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On this date in History: February 7, 1301 Prince Edward of Carnarvon (future King Edward II) was created and invested with the title of Prince of Wales.

Edward II, King of England, Lord of Ireland, Duke of Aquitaine & First English Prince of Wales

Edward II (April 25, 1284 – September 21, 1327), was the son of Edward I and his first wife, Eleanor of Castile. Edward’s name was English in origin, linking him to the Anglo-Saxon saint Edward the Confessor, and was chosen by his father instead of the more traditional Norman and Castiliannames selected for Edward’s brothers: Edward had three elder brothers: John and Henry, who had died before Edward was born, and Alphonso, who died in August 1284, leaving Edward as the heir to the throne.

The last Welsh princes, Llywelyn ap Gruffudd, was killed in battle in 1282 by Edward I. In the spring of 1301, the king declared Edward the Prince of Wales, granting him the earldom of Chester and lands across North Wales; he seems to have hoped that this would help pacify the region, and that it would give his son some financial independence.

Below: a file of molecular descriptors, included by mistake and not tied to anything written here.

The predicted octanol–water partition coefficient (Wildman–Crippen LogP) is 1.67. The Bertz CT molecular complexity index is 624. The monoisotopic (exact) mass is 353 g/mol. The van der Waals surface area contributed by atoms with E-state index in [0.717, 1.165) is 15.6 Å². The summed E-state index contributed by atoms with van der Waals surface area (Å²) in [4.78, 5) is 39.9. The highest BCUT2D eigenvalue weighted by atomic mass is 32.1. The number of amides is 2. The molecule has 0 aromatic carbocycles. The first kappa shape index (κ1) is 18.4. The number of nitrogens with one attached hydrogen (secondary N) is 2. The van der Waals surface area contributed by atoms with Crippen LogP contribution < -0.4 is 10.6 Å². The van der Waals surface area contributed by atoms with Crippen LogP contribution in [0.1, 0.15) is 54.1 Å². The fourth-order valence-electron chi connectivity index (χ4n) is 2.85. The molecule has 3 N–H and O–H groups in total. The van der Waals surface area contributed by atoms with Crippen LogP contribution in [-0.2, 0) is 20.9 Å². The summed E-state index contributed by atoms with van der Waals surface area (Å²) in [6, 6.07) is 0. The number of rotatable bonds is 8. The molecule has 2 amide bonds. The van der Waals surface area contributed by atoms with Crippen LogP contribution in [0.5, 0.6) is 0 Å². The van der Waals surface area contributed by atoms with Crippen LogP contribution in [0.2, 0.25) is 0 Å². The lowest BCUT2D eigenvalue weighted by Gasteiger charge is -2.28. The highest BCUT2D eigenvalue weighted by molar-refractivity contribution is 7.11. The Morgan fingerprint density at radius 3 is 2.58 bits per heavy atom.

Coat of Arms of the Prince of Wales

As title of heir apparent

The tradition of conferring the title “Prince of Wales” on the heir apparent of the monarch is usually considered to have begun in 1301, when King Edward I of England invested his son Edward of Caernarfon with the title at a Parliament held in Lincoln. According to legend, the king had promised the Welsh that he would name “a prince born in Wales, who did not speak a word of English” and then produced his infant son, who had been born at Caernarfon, to their surprise. However, the story may well be apocryphal, as it can only be traced to the 16th century, and, in the time of Edward I, the English aristocracy spoke Norman French, not English (some versions of the legend include lack of knowledge in both languages as a requirement, and one reported version has the very specific phrase “born on Welsh soil and speaking no other language”).

Edward II was King of England, Lord of Ireland and Duke of Aquitaine from 1307 until he was deposed in January 1327.